Global drugs movement vow to target North-East landmarks with wild cannabis grows (From The Northern Echo)
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Global drugs movement vow to target North-East landmarks with wild cannabis grows
6:32am Monday 9th June 2014 in News
SUPPORTERS of a fast-growing global drugs movement have pledged to plant cannabis at every well known landmark in the North-East.
The illegal substance is already flourishing at well-known landmarks including London’s Tower Bridge, The Shard and Big Ben after the sites were targeted by pro-cannabis group Feed the Birds.
Cannabis clubs across the North-East have now vowed to work together in a bid to grow the drug around well-known sites such as The Angel of the North, Middlesbrough’s Transporter Bridge, The Bottle of Notes and Tyne Bridge.
The project – which operates world-wide and has thousands of followers – was established by a farmer, a psychiatrist and a barrister in a bid to decriminalise the drug and take it out of the hands of drug dealers and pharmaceutical companies.
Founder Finn Hemingway – giving his first interview exclusively to The Northern Echo - said the organisation is driven by the needs of medicinal users who are often criminalised for their personal use.
According to Mr Hemingway, the wild grows in public places create a visual form of protest against prohibition, while making a medicinal strain of the drug freely available for those struggling to cope with symptoms of conditions including cancer, HIV and MS.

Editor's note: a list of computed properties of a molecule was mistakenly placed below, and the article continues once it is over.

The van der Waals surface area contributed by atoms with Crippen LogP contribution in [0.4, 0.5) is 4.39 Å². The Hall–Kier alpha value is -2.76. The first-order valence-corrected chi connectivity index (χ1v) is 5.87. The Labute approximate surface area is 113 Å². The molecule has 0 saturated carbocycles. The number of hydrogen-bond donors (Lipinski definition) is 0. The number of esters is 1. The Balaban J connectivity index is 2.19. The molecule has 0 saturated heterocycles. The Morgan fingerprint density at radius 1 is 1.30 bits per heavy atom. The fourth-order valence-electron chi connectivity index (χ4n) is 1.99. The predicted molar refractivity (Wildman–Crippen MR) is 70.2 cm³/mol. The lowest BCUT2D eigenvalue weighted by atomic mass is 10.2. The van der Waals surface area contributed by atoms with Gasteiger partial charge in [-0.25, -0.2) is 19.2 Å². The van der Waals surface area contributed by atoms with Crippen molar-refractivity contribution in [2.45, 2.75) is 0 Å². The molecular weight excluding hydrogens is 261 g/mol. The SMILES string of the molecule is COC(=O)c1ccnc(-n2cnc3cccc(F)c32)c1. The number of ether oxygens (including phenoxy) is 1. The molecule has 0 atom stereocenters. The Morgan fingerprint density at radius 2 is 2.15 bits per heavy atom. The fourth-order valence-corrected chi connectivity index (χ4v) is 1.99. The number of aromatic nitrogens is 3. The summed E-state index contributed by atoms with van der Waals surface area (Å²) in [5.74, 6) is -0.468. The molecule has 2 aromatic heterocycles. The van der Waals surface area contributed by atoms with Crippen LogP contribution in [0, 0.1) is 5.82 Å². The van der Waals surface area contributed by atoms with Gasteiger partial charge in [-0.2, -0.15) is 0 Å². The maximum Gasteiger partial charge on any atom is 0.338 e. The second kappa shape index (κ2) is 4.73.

Feed the Birds also freely distribute thousands of seeds and lighting kits to users across the world.
Mr Hemingway said: “We’ve been doing this for years under a media blackout and we’ve grown everywhere you can imagine.
“This isn’t original, it’s a return to the days before prohibition and we don’t take much notice of whether it’s legal or not.
“We’re not here to convert people and we won’t benefit anybody ramming our message down throats.
“But anything we can do to stop people suffering, we’ll do it and cannabis is proven to help people with illnesses like cancer, arthritis and HIV.
“By helping medical users, we can get them away from low quality cannabis and dealers and make them self-sufficient.
“They’re not taking it out of choice, they’re taking it because it’s the only thing that works for them and they’re being criminalised.
“We don’t support a black market and want people to be able to get away from dealers and reliance on prescription medicine.
“People are ending up in court and with criminal records for trying to heal themselves.
“If you can look at people suffering and sleep at night, good for you but I can’t and had to do something about it.”
A spokeswoman from Cleveland Police confirmed cannabis had been found at the Bottle of Notes in Middlesbrough and said: “It’s not illegal to own or distribute seeds but it’s illegal to grow cannabis.
“If it’s reported to us that an individual is growing cannabis outdoors, we will investigate but in cases like this, it would be very difficult to pinpoint who that cannabis belonged to.”
Cleveland police and crime commissioner Barry Coppinger added: "Tackling illegal drug misuse and dealing remains a priority as as I hear first hand from our communities the harm it causes users and the neighbourhoods.
"Cultivation of cannabis, which is a Class C drug, is illegal. Our central drugs enforcement team has seen some real success in terms of identifying and disrupting cannabis farms in recent months and I would like to commend their efforts and commitment."
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